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International Rivers Network’s Campaigns in Sri Lanka

Habitat for elephants was flooded and fragmented due to construction of the Mahaweli Dam in Sri Lanka.
Credit: IRN Archive
See larger image

Sri Lanka has a long history of irrigation and water development projects. For hundreds of years, small dams, canals and water tanks successfully contributed to the nation’s agricultural development and food security .

Recent developments in the country focus on the construction of large dams for power generation and irrigation. The 2,000 MW Mahaweli Project, supported by several World Bank loans between 1970 and 1998, is the country’s largest multi-purpose project. The project was advertised as being able to make Sri Lanka self-sufficient in rice cultivation, yet, 20 years after irrigation from Mahaweli began, farmers complain that the project’s irrigation system does not even provide enough water for one crop per year.

The World Bank’s Independent Evaluation Group assessed the World Bank’s support for the Mahaweli Scheme several times. In its 2004 assessment, it rated a central part of the project as "highly unsatisfactory" and stated: "The performance of both Bank and borrower is rated unsatisfactory because of the lack of attention during preparation and implementation to containing costs and ensuring the technical and economic viability of the project."

The large-scale displacement of Sri Lanka’s indigenous population, the Wanniyalaeto, was one of the most severe negative impacts of the project. The Wanniyalaeto were forcefully evicted and resettled in colonies. They were neither consulted nor compensated for the loss of their natural habitat and hunting grounds. Large tracts of forest were inundated, logged or turned into a national park. The Wanniyalaeto had been hunter-gatherers and custodians of the forest for hundreds of years. Now, they are prohibited from entering the Mahaweli Watershed Management Project.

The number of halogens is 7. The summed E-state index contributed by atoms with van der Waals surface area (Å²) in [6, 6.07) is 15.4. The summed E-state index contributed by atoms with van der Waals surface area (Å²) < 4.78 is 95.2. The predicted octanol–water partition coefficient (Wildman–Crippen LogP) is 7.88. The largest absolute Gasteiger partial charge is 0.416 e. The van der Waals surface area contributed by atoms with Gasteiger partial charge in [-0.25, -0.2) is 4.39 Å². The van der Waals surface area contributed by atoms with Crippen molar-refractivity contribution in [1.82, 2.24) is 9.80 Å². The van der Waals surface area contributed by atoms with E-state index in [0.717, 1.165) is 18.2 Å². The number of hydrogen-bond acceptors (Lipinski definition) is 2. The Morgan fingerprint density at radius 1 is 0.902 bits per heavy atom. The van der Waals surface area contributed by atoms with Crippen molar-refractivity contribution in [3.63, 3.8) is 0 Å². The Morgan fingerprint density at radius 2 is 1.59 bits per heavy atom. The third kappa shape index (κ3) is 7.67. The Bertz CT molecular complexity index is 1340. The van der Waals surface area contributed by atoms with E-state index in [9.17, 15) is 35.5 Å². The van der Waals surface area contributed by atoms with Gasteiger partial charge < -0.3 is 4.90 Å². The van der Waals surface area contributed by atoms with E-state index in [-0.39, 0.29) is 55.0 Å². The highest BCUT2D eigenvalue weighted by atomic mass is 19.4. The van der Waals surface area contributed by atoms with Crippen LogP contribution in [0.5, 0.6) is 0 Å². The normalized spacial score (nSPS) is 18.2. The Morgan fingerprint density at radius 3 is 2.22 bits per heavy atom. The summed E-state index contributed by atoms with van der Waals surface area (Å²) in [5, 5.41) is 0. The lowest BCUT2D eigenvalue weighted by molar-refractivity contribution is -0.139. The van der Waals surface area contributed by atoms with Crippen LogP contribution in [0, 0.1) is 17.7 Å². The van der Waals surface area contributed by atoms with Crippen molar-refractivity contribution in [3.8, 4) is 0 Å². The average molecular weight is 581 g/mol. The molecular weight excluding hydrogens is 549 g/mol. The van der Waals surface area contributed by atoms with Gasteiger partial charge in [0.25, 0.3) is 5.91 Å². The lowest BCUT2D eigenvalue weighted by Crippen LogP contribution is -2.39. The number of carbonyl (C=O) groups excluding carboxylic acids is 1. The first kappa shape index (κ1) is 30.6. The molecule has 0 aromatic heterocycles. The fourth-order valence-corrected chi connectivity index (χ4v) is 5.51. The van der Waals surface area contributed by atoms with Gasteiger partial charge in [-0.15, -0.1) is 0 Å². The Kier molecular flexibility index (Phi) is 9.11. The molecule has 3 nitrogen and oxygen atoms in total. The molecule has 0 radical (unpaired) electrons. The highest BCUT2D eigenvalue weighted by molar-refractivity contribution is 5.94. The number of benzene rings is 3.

The Mahaweli Project is not the only Sri Lankan water development project with large costs and meager benefits. At the very first regional consultation of the World Commission on Dams, which took place in Colombo, Sri Lanka, in 1998, affected people and Sri Lankan citizens presented the environmental and social legacies of the Mahaweli Scheme, the Victoria Dam and the Samanalawewa Project. A woman who was resettled to make room for the Samanalawewa Project told the Commission "The truth is that the people of Kinchigune actually had to live under the trees until they put up huts and then built their own houses through their own efforts. Although the farmers were provided compensation for their houses and crops, this was peanuts compared to what they had. Nothing was provided free of charge, and even the electricity connections had to be paid for."

The consultation also heard presentations questioning the viability and adequacy of the new dams planned for Sri Lanka, including the adequacy of the environmental clearance for the planned Upper Kotmale Project.

In 2002, the Government of Sri Lanka signed a loan agreement with the Japan Bank for International Cooperation for the construction of the 150 MW Upper Kotmale Project in central Sri Lanka. According to the Ceylon Electricity Board, as of mid-2006, preliminary work for the project has started. Civil society groups in Sri Lanka are opposed to the project as they fear that once again, the social and environmental costs will far outweigh the project’s benefits. "During previous hydro power projects, hill-country Tamils suffered heavily. They were left on the roads without relocation or resettlement. There is no assurance that this will not happen again," says E. Thambia, who represents the People’s Campaign Against Upper Kotmale Project.

Additional Information

Ann Kathrin Schneider, Policy Analyst

International Rivers Network

E–mail: akschneider@irn.org

Phone: +1 510-848-1155